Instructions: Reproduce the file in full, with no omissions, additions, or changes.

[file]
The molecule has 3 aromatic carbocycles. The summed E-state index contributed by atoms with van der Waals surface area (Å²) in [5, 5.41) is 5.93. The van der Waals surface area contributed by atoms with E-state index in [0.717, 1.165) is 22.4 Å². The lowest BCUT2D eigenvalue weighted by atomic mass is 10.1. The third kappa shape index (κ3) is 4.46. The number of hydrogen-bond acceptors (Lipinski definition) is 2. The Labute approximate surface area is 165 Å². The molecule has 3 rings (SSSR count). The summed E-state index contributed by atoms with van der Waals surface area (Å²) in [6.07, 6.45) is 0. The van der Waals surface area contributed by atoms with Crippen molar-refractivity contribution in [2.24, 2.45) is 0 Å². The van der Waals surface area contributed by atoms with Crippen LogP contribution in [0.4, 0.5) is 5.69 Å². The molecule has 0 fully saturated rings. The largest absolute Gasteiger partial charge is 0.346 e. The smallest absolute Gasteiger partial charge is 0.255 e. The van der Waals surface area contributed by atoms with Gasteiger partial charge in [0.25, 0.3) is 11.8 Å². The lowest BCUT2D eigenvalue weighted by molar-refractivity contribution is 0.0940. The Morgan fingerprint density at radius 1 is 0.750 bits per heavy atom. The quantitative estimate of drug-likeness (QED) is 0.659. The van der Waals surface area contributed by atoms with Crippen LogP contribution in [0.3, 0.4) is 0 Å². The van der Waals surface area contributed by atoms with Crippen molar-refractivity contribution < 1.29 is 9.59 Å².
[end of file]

The molecule has 3 aromatic carbocycles. The summed E-state index contributed by atoms with van der Waals surface area (Å²) in [5, 5.41) is 5.93. The van der Waals surface area contributed by atoms with E-state index in [0.717, 1.165) is 22.4 Å². The lowest BCUT2D eigenvalue weighted by atomic mass is 10.1. The third kappa shape index (κ3) is 4.46. The number of hydrogen-bond acceptors (Lipinski definition) is 2. The Labute approximate surface area is 165 Å². The molecule has 3 rings (SSSR count). The summed E-state index contributed by atoms with van der Waals surface area (Å²) in [6.07, 6.45) is 0. The van der Waals surface area contributed by atoms with Crippen molar-refractivity contribution in [2.24, 2.45) is 0 Å². The van der Waals surface area contributed by atoms with Crippen LogP contribution in [0.4, 0.5) is 5.69 Å². The molecule has 0 fully saturated rings. The largest absolute Gasteiger partial charge is 0.346 e. The smallest absolute Gasteiger partial charge is 0.255 e. The van der Waals surface area contributed by atoms with Gasteiger partial charge in [0.25, 0.3) is 11.8 Å². The lowest BCUT2D eigenvalue weighted by molar-refractivity contribution is 0.0940. The Morgan fingerprint density at radius 1 is 0.750 bits per heavy atom. The quantitative estimate of drug-likeness (QED) is 0.659. The van der Waals surface area contributed by atoms with Crippen LogP contribution in [0.3, 0.4) is 0 Å². The van der Waals surface area contributed by atoms with Crippen molar-refractivity contribution < 1.29 is 9.59 Å².